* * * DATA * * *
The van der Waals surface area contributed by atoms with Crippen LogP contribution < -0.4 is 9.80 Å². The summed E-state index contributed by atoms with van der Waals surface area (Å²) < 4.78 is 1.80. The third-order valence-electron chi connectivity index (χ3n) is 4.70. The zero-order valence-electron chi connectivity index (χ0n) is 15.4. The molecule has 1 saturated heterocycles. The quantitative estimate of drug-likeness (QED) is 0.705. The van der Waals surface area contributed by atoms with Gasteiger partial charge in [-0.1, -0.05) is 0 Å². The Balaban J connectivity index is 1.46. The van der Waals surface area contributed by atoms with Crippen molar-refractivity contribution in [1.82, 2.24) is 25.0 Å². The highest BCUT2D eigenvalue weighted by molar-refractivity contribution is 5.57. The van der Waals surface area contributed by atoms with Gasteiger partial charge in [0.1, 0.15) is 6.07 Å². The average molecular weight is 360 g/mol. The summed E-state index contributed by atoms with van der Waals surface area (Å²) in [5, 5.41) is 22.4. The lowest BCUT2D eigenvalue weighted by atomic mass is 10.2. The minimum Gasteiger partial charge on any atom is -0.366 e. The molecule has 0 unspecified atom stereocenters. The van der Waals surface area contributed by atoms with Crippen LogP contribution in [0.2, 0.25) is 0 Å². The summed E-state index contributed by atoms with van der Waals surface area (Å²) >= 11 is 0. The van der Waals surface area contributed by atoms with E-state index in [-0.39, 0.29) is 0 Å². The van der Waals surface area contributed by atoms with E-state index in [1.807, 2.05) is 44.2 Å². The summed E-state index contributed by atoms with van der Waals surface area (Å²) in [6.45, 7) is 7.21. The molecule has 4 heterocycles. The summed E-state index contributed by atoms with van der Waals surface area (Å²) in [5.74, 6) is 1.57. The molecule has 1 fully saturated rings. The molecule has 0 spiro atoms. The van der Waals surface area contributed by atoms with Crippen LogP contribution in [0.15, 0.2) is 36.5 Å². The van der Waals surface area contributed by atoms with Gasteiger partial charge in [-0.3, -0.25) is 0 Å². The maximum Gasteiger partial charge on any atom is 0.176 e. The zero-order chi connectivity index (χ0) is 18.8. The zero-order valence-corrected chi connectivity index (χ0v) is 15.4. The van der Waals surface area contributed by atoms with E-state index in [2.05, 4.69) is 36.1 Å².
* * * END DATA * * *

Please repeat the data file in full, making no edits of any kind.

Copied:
The van der Waals surface area contributed by atoms with Crippen LogP contribution < -0.4 is 9.80 Å². The summed E-state index contributed by atoms with van der Waals surface area (Å²) < 4.78 is 1.80. The third-order valence-electron chi connectivity index (χ3n) is 4.70. The zero-order valence-electron chi connectivity index (χ0n) is 15.4. The molecule has 1 saturated heterocycles. The quantitative estimate of drug-likeness (QED) is 0.705. The van der Waals surface area contributed by atoms with Gasteiger partial charge in [-0.1, -0.05) is 0 Å². The Balaban J connectivity index is 1.46. The van der Waals surface area contributed by atoms with Crippen molar-refractivity contribution in [1.82, 2.24) is 25.0 Å². The highest BCUT2D eigenvalue weighted by molar-refractivity contribution is 5.57. The van der Waals surface area contributed by atoms with Gasteiger partial charge in [0.1, 0.15) is 6.07 Å². The average molecular weight is 360 g/mol. The summed E-state index contributed by atoms with van der Waals surface area (Å²) in [5, 5.41) is 22.4. The lowest BCUT2D eigenvalue weighted by atomic mass is 10.2. The minimum Gasteiger partial charge on any atom is -0.366 e. The molecule has 0 unspecified atom stereocenters. The van der Waals surface area contributed by atoms with Crippen LogP contribution in [0.2, 0.25) is 0 Å². The summed E-state index contributed by atoms with van der Waals surface area (Å²) >= 11 is 0. The van der Waals surface area contributed by atoms with E-state index in [-0.39, 0.29) is 0 Å². The van der Waals surface area contributed by atoms with E-state index in [1.807, 2.05) is 44.2 Å². The summed E-state index contributed by atoms with van der Waals surface area (Å²) in [6.45, 7) is 7.21. The molecule has 4 heterocycles. The summed E-state index contributed by atoms with van der Waals surface area (Å²) in [5.74, 6) is 1.57. The molecule has 1 fully saturated rings. The molecule has 0 spiro atoms. The van der Waals surface area contributed by atoms with Crippen LogP contribution in [0.15, 0.2) is 36.5 Å². The van der Waals surface area contributed by atoms with Gasteiger partial charge in [-0.3, -0.25) is 0 Å². The maximum Gasteiger partial charge on any atom is 0.176 e. The zero-order chi connectivity index (χ0) is 18.8. The zero-order valence-corrected chi connectivity index (χ0v) is 15.4. The van der Waals surface area contributed by atoms with E-state index in [2.05, 4.69) is 36.1 Å².